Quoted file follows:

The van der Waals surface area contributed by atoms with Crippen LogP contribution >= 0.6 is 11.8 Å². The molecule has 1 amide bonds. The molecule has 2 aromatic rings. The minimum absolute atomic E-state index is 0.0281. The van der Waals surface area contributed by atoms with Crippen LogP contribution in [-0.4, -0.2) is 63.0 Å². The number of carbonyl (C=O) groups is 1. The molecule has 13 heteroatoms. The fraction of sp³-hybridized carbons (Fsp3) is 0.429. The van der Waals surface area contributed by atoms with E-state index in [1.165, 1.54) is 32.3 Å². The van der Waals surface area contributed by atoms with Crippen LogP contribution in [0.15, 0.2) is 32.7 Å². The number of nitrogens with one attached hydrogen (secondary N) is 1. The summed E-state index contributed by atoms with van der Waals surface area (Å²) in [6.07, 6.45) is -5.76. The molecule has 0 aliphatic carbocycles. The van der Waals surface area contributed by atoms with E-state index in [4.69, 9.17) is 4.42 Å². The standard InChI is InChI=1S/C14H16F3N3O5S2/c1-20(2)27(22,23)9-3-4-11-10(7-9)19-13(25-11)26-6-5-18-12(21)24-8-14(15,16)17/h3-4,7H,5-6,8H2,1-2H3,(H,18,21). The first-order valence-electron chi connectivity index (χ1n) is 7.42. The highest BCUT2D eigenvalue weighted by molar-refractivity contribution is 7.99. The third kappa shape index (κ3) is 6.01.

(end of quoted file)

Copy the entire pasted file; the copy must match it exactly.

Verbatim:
The van der Waals surface area contributed by atoms with Crippen LogP contribution >= 0.6 is 11.8 Å². The molecule has 1 amide bonds. The molecule has 2 aromatic rings. The minimum absolute atomic E-state index is 0.0281. The van der Waals surface area contributed by atoms with Crippen LogP contribution in [-0.4, -0.2) is 63.0 Å². The number of carbonyl (C=O) groups is 1. The molecule has 13 heteroatoms. The fraction of sp³-hybridized carbons (Fsp3) is 0.429. The van der Waals surface area contributed by atoms with E-state index in [1.165, 1.54) is 32.3 Å². The van der Waals surface area contributed by atoms with Crippen LogP contribution in [0.15, 0.2) is 32.7 Å². The number of nitrogens with one attached hydrogen (secondary N) is 1. The summed E-state index contributed by atoms with van der Waals surface area (Å²) in [6.07, 6.45) is -5.76. The molecule has 0 aliphatic carbocycles. The van der Waals surface area contributed by atoms with E-state index in [4.69, 9.17) is 4.42 Å². The standard InChI is InChI=1S/C14H16F3N3O5S2/c1-20(2)27(22,23)9-3-4-11-10(7-9)19-13(25-11)26-6-5-18-12(21)24-8-14(15,16)17/h3-4,7H,5-6,8H2,1-2H3,(H,18,21). The first-order valence-electron chi connectivity index (χ1n) is 7.42. The highest BCUT2D eigenvalue weighted by molar-refractivity contribution is 7.99. The third kappa shape index (κ3) is 6.01.